Google, Nissan, Toyota, and Audi are all working hard to put out cars that drive themselves. At first glance, one might think the idea of a car driving itself might be nothing more than a Knight Rider fantasy, but I assure you this isn’t the case. Nevada, Florida, and California all have laws permitting driverless vehicles. And, just like marijuana laws, it’s likely to be something that spreads. Why? Because some people don’t want to drive, some people can’t drive, and some people just think it’s cool. Oh, and some are drunk or otherwise temporarily impaired. Let’s not forget about them. We’re all a lot better off if they’re not driving themselves.
For those who have trouble driving (for example, people with handicaps, or people who are elderly and don’t have the reflexes or clarity of thought), a self-driving car is a step toward independence. I mean, when you’re stuck in a situation where you want to go somewhere and have to rely on someone else for transportation, it’s not a good feeling. This eliminates that for those who can afford it. I know I’ve had elderly relatives in my life that would have benefited. Personally, I would have locked them into auto-drive mode if it were up to me. If you think a self-driving car is dangerous, then you’ve never seen my great grandfather behind the wheel of his Cadillac cruising the city streets at 60 MPH.
Do you fear autonomous cars? There may be good reason to fear them right now. The technology is very new. How will these vehicles respond when an accident occurs right in front of them? Humans all respond quit differently. Most of us suffer an initial reaction that boosts our heart rate and sends us into a reactionary mode where logical analysis isn’t part of the equation. It’s all about reflexes – when to put on the brakes, which direction to turn, who is behind us, will they stop in time, how hard to put on the breaks, changing lanes, etc. It’s all part of an internal equation that we don’t get time to think about. Computers, on the other hand, only consider the data, and they do it very rapidly. How they react is a matter of programming. So, if you get into a wreck in a self-driving car, you can blame the programmers. Can you sue them? I’m sure all the companies involved have lawyers standing by with your signatures on them should it happen.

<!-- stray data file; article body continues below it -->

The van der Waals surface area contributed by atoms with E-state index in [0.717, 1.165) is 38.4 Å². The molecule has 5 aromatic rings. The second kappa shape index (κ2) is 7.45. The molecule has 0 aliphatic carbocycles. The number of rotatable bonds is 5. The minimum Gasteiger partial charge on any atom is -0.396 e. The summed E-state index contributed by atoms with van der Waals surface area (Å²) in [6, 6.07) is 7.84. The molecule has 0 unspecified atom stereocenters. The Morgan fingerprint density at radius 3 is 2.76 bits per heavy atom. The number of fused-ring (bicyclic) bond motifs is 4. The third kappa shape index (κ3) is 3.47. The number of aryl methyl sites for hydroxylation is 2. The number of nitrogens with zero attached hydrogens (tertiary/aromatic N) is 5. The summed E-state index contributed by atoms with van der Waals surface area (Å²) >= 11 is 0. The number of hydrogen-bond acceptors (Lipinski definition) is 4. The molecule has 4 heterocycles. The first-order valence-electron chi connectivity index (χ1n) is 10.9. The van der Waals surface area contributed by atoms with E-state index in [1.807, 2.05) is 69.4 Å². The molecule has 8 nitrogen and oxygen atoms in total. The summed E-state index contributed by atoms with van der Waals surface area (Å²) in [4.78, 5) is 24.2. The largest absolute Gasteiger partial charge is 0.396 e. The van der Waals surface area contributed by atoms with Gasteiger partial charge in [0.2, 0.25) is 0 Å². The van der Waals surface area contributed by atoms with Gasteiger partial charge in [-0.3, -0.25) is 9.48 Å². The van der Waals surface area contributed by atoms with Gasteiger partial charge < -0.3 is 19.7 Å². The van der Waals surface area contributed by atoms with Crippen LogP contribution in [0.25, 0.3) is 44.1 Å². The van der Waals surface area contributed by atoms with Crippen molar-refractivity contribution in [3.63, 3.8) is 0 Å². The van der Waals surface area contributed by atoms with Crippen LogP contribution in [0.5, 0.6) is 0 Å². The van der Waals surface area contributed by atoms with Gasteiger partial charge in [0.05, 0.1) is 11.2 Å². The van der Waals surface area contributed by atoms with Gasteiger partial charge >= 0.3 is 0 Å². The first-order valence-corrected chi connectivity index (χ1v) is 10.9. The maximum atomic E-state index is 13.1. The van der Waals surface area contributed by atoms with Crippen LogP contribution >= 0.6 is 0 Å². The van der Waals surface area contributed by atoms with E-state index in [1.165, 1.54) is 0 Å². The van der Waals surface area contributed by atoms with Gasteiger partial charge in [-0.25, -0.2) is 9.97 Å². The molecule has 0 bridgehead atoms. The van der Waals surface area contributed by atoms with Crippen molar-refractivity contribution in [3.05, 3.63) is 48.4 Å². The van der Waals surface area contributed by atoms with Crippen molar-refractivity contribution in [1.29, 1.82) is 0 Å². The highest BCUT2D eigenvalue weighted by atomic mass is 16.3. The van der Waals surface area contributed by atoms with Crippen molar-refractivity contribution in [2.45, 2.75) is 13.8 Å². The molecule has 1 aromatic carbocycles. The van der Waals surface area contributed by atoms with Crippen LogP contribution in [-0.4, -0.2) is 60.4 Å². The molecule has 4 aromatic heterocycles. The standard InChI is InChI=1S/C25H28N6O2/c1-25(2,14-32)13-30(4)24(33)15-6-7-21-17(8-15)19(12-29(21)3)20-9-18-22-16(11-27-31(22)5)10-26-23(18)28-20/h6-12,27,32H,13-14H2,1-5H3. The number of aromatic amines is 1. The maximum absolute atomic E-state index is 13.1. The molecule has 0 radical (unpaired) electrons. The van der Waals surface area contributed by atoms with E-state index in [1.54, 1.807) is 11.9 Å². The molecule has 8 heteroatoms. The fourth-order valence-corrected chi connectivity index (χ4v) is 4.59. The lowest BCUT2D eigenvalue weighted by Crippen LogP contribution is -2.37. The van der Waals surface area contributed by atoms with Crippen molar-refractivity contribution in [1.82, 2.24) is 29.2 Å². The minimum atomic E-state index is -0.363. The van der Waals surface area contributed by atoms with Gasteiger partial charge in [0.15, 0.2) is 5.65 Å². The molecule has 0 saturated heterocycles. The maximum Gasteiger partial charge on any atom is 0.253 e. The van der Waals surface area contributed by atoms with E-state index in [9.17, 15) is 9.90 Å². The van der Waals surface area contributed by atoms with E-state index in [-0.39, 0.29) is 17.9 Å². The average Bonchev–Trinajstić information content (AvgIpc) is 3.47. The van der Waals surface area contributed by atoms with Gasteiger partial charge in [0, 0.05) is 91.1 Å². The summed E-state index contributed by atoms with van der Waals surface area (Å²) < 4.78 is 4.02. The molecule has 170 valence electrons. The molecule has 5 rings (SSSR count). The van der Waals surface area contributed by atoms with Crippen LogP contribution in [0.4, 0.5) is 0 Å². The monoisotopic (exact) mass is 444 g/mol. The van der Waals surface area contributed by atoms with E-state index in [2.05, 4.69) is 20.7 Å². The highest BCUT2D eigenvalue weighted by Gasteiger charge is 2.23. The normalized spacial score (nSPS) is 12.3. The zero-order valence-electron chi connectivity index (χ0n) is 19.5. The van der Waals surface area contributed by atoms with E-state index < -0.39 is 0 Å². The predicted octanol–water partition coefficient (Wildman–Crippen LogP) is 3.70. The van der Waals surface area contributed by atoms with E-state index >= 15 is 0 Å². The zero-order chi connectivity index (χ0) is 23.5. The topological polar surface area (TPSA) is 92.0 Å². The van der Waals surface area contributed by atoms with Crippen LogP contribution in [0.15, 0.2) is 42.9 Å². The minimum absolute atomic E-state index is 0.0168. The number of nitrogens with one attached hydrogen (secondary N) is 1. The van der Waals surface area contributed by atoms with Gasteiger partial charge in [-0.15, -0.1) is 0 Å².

On the other hand, If every car were self-driven, then the system might be extremely efficient. Imagine if the cars could talk to a central agency that told them which streets were the best route to take. Autonomous vehicles wouldn’t suffer from road rage. They might even be able to talk to each other in determining “who should go first” and “who should let who in” during a merge. You wouldn’t have assholes cruising down right turn lanes trying to get in front of you. Accidents would gradually decrease.
If that happened, insurance companies would get onboard. They’d jump at lowering accidents, and they’d start promoting these vehicles. If this continued, I’d suspect that at some point in the future, driving vehicles would become illegal. What? Is that insane? Well, maybe you might think so, but I can still see it happening. Why? Because if all vehicles drove themselves and this resulted in virtually NO automobile accidents, the money saved would be massive. But we’re a long way off from that. The cars will be talking to us by the time that happens.
Other benefits include navigation issues and commuting. Personally, I’d love it if I could read a book on the way to work, or write. And if someone told me to go somewhere I’ve never been, it would be great if I could just give the car the address and say, “go there.” I hate getting lost, and it always bugs me having to try and navigate a map or even a GPS while I’m trying to drive.